Consultant Mortgage Broker, Adam Henderson, explains how mortgage lenders assess borrower affordability when purchasing or remortgaging buy to let investment property.
Unlike your home mortgage, which is based solely on your income, buy to let mortgages are primarily determined by the property’s potential rental income.
Loan to Value (LTV)
When it comes down to it, LTV strongly dictates how much you can borrow for a buy to let mortgage.
LTV is the difference between the loan amount and the value of the property, expressed as a percentage; currently, the maximum LTV for buy to let mortgages is 85%, meaning borrowers require a deposit of 15% of the value of the property (but interest rate pricing is high here). Generally, 75% LTV is considered the sweet spot for pricing for buy to let mortgages, although the cheapest rates tend to sit around 60% LTV. Anything below 60% LTV, and the pricing doesn’t change a considerable amount.
Buy to let rental stress tests
Lenders use rental stress tests to calculate whether the rental income generated by the property is enough to service the mortgage. These calculations can vary depending on the lender, the product, the borrower’s tax bracket and how you invest (personally or as a limited company). Here’s an example:
A property generates £700 per month in rental income (£8,400 per annum)
Individual applications are typically stress tested at 145% @ 4.5%.
£8,400 divided by 4.5%, divided by 145% = £128,735 maximum loan.
Limited Company applicants are typically stress tested at 125% @ 4.5%.
£8,400 divided by 4.5%, divided by 125% = £149,333 maximum loan.
The calculations differ for individuals vs limited companies because of the different ways these two structures pay tax. Limited companies pay corporation tax at 19%, whereas a basic-rate taxpayer will pay 20% income tax (and higher-rate taxpayers 40%). Therefore, most lenders believe that personal investors will likely pay more tax, thus requiring the higher 145% rental calculation.
As I said above, these calculations vary, meaning you may be able to borrow more with another lender. Having an experienced mortgage broker on-side to help with these comparisons will always be a big help in getting you the right product! You must also speak to a professional tax advisor about the most suitable way to invest, as everyone’s circumstances vary.
If the rental value of a property doesn’t quite meet the stress test calculations required for the amount you need to borrow, some lenders will allow you to use some of your income to “top up” and meet the required amount. Usually, the lender needs to be comfortable that the income used is surplus and comes from somewhere other than property to minimise risk.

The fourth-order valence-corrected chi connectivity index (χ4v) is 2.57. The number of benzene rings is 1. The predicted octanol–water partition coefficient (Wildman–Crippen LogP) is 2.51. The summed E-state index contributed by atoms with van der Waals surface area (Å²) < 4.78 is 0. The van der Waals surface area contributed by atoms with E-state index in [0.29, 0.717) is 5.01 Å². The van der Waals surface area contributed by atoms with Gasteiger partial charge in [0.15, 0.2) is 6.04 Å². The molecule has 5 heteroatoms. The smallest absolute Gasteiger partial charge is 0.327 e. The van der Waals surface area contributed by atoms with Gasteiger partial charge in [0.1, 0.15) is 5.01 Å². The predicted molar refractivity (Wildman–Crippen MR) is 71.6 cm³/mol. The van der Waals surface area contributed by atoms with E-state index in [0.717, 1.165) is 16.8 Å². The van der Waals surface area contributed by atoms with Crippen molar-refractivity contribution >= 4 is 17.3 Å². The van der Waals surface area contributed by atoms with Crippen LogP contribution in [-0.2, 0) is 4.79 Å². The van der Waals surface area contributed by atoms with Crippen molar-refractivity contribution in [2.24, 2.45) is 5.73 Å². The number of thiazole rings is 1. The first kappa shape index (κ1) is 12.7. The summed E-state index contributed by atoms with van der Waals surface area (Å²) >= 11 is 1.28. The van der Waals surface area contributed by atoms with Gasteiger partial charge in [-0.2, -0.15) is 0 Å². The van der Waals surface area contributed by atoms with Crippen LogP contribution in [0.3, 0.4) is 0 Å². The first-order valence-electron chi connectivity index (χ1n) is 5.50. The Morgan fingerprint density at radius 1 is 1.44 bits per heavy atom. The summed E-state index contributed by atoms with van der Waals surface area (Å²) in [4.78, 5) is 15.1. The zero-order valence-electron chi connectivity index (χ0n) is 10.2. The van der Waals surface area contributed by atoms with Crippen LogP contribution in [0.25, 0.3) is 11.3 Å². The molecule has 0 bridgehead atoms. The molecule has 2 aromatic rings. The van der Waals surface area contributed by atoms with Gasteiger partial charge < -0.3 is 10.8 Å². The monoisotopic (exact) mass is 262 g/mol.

So, when working out whether you can afford to purchase a buy to let property, these are the rough steps you need to take:
How much deposit do you have? Depending on the LTV you’re after, this will dictate your maximum purchase price.
How much rental income will the property yield? Using the rental stress test calculations above as a rough guide, will this satisfy how much you need to borrow?
Minimum and maximum buy to let mortgage loans sizes
Typically, the minimum loan size for the majority of buy to let mortgage lenders is around £25,000, dictated by a minimum property value of £50,000. However, as with many criteria elements of mortgage lenders, this varies considerably.
Within the buy to let lender market, there is no defined maximum loan amount. Essentially, a property’s rental income, value and the loan to value required dictate the maximum loan available. Usually, it’s other criteria that may push you out of buy to let lender territory; for example, if you’re purchasing a £5 million multi-unit block with more than 20 units, then you’re likely to move into commercial mortgage territory. The reason is that no buy to let lenders accept more than 20 units on a MUFB rather than the purchase value.
A portfolio landlord is defined as anyone who owns four or more mortgaged buy to let properties. Not all lenders are comfortable lending to portfolio landlords, and some have specific buy to let mortgage ranges.
Mortgage affordability for portfolio landlord applications is calculated in different ways depending on the lender. Some will assess the whole background portfolio, considering all debts, rents and values, whereas others only assess those properties mortgaged with them. They will use similar rent stress calculations to the ones shown above.
As buy to let lender criteria get more complicated for portfolio landlords, it’s definitely worth talking to a good mortgage broker (like us!) to guide you to the suitable lenders and products.
If you have any questions about buy to let mortgage affordability or want to discuss your buy to let investment plans, do give me a call on 01732 471658, or email me, email@example.com, and I’ll be happy to help!
4th August 2021